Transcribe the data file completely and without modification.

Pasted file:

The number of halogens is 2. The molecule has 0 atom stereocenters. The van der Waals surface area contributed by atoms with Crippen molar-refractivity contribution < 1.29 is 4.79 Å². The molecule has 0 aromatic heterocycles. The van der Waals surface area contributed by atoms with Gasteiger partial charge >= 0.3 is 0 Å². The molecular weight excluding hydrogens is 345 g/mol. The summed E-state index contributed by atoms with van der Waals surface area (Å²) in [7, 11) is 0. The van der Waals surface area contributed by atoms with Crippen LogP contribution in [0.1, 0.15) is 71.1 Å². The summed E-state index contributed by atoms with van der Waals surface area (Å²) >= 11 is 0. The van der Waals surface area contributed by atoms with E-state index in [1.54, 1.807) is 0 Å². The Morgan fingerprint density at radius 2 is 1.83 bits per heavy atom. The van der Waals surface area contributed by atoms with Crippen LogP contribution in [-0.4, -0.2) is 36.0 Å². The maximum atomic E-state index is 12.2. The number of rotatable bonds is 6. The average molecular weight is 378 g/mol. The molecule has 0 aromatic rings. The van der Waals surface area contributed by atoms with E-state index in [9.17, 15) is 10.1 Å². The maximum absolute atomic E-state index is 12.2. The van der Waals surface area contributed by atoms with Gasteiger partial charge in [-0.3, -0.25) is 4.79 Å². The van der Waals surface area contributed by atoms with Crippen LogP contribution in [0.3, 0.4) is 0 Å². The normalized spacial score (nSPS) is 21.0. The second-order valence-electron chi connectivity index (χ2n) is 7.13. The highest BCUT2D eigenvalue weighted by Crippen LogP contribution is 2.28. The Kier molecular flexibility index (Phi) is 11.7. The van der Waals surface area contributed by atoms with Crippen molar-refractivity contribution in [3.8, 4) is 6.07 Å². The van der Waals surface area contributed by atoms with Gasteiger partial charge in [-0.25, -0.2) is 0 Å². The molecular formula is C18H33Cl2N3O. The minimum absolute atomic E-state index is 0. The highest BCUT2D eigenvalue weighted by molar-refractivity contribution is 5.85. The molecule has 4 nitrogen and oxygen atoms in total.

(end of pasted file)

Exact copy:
The number of halogens is 2. The molecule has 0 atom stereocenters. The van der Waals surface area contributed by atoms with Crippen molar-refractivity contribution < 1.29 is 4.79 Å². The molecule has 0 aromatic heterocycles. The van der Waals surface area contributed by atoms with Gasteiger partial charge >= 0.3 is 0 Å². The molecular weight excluding hydrogens is 345 g/mol. The summed E-state index contributed by atoms with van der Waals surface area (Å²) in [7, 11) is 0. The van der Waals surface area contributed by atoms with Crippen LogP contribution in [0.1, 0.15) is 71.1 Å². The summed E-state index contributed by atoms with van der Waals surface area (Å²) >= 11 is 0. The van der Waals surface area contributed by atoms with E-state index in [1.54, 1.807) is 0 Å². The Morgan fingerprint density at radius 2 is 1.83 bits per heavy atom. The van der Waals surface area contributed by atoms with Crippen LogP contribution in [-0.4, -0.2) is 36.0 Å². The maximum atomic E-state index is 12.2. The number of rotatable bonds is 6. The average molecular weight is 378 g/mol. The molecule has 0 aromatic rings. The van der Waals surface area contributed by atoms with E-state index in [9.17, 15) is 10.1 Å². The maximum absolute atomic E-state index is 12.2. The van der Waals surface area contributed by atoms with Gasteiger partial charge in [-0.3, -0.25) is 4.79 Å². The van der Waals surface area contributed by atoms with Crippen LogP contribution in [0.3, 0.4) is 0 Å². The normalized spacial score (nSPS) is 21.0. The second-order valence-electron chi connectivity index (χ2n) is 7.13. The highest BCUT2D eigenvalue weighted by Crippen LogP contribution is 2.28. The Kier molecular flexibility index (Phi) is 11.7. The van der Waals surface area contributed by atoms with Crippen molar-refractivity contribution in [3.8, 4) is 6.07 Å². The van der Waals surface area contributed by atoms with Gasteiger partial charge in [-0.25, -0.2) is 0 Å². The molecular formula is C18H33Cl2N3O. The minimum absolute atomic E-state index is 0. The highest BCUT2D eigenvalue weighted by molar-refractivity contribution is 5.85. The molecule has 4 nitrogen and oxygen atoms in total.